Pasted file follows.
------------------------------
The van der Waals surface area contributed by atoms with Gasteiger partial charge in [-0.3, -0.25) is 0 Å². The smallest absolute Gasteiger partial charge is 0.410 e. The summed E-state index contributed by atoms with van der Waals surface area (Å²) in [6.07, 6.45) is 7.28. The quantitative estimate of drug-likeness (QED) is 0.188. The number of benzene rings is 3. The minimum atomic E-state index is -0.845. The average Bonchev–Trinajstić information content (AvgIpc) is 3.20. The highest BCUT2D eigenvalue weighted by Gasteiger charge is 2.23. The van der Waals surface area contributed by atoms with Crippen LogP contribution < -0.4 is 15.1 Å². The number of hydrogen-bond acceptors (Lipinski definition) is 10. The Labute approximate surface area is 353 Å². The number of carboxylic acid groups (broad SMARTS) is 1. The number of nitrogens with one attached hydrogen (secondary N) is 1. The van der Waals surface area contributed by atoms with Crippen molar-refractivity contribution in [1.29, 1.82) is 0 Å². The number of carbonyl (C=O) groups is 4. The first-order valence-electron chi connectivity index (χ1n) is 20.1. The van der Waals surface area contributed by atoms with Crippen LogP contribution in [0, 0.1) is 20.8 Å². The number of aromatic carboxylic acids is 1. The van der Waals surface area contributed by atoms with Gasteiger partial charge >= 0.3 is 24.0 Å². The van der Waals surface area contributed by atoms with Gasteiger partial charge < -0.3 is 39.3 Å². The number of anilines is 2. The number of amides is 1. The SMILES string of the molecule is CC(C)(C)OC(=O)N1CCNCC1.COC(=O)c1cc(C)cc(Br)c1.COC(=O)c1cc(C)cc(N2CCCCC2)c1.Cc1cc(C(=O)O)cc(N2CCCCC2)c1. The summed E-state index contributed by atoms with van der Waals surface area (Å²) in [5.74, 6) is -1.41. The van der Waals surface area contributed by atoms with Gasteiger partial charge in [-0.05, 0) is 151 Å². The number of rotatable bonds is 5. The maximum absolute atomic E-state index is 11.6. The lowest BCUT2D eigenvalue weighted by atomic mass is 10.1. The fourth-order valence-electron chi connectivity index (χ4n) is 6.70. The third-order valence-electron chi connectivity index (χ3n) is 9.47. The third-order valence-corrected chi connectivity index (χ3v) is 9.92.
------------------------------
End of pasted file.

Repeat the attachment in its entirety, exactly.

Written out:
The van der Waals surface area contributed by atoms with Gasteiger partial charge in [-0.3, -0.25) is 0 Å². The smallest absolute Gasteiger partial charge is 0.410 e. The summed E-state index contributed by atoms with van der Waals surface area (Å²) in [6.07, 6.45) is 7.28. The quantitative estimate of drug-likeness (QED) is 0.188. The number of benzene rings is 3. The minimum atomic E-state index is -0.845. The average Bonchev–Trinajstić information content (AvgIpc) is 3.20. The highest BCUT2D eigenvalue weighted by Gasteiger charge is 2.23. The van der Waals surface area contributed by atoms with Crippen LogP contribution < -0.4 is 15.1 Å². The number of hydrogen-bond acceptors (Lipinski definition) is 10. The Labute approximate surface area is 353 Å². The number of carboxylic acid groups (broad SMARTS) is 1. The number of nitrogens with one attached hydrogen (secondary N) is 1. The van der Waals surface area contributed by atoms with Crippen molar-refractivity contribution in [1.29, 1.82) is 0 Å². The number of carbonyl (C=O) groups is 4. The first-order valence-electron chi connectivity index (χ1n) is 20.1. The van der Waals surface area contributed by atoms with Crippen LogP contribution in [0, 0.1) is 20.8 Å². The number of aromatic carboxylic acids is 1. The van der Waals surface area contributed by atoms with Gasteiger partial charge >= 0.3 is 24.0 Å². The van der Waals surface area contributed by atoms with Gasteiger partial charge < -0.3 is 39.3 Å². The number of anilines is 2. The number of amides is 1. The SMILES string of the molecule is CC(C)(C)OC(=O)N1CCNCC1.COC(=O)c1cc(C)cc(Br)c1.COC(=O)c1cc(C)cc(N2CCCCC2)c1.Cc1cc(C(=O)O)cc(N2CCCCC2)c1. The summed E-state index contributed by atoms with van der Waals surface area (Å²) in [5.74, 6) is -1.41. The van der Waals surface area contributed by atoms with Gasteiger partial charge in [-0.05, 0) is 151 Å². The number of rotatable bonds is 5. The maximum absolute atomic E-state index is 11.6. The lowest BCUT2D eigenvalue weighted by atomic mass is 10.1. The fourth-order valence-electron chi connectivity index (χ4n) is 6.70. The third-order valence-electron chi connectivity index (χ3n) is 9.47. The third-order valence-corrected chi connectivity index (χ3v) is 9.92.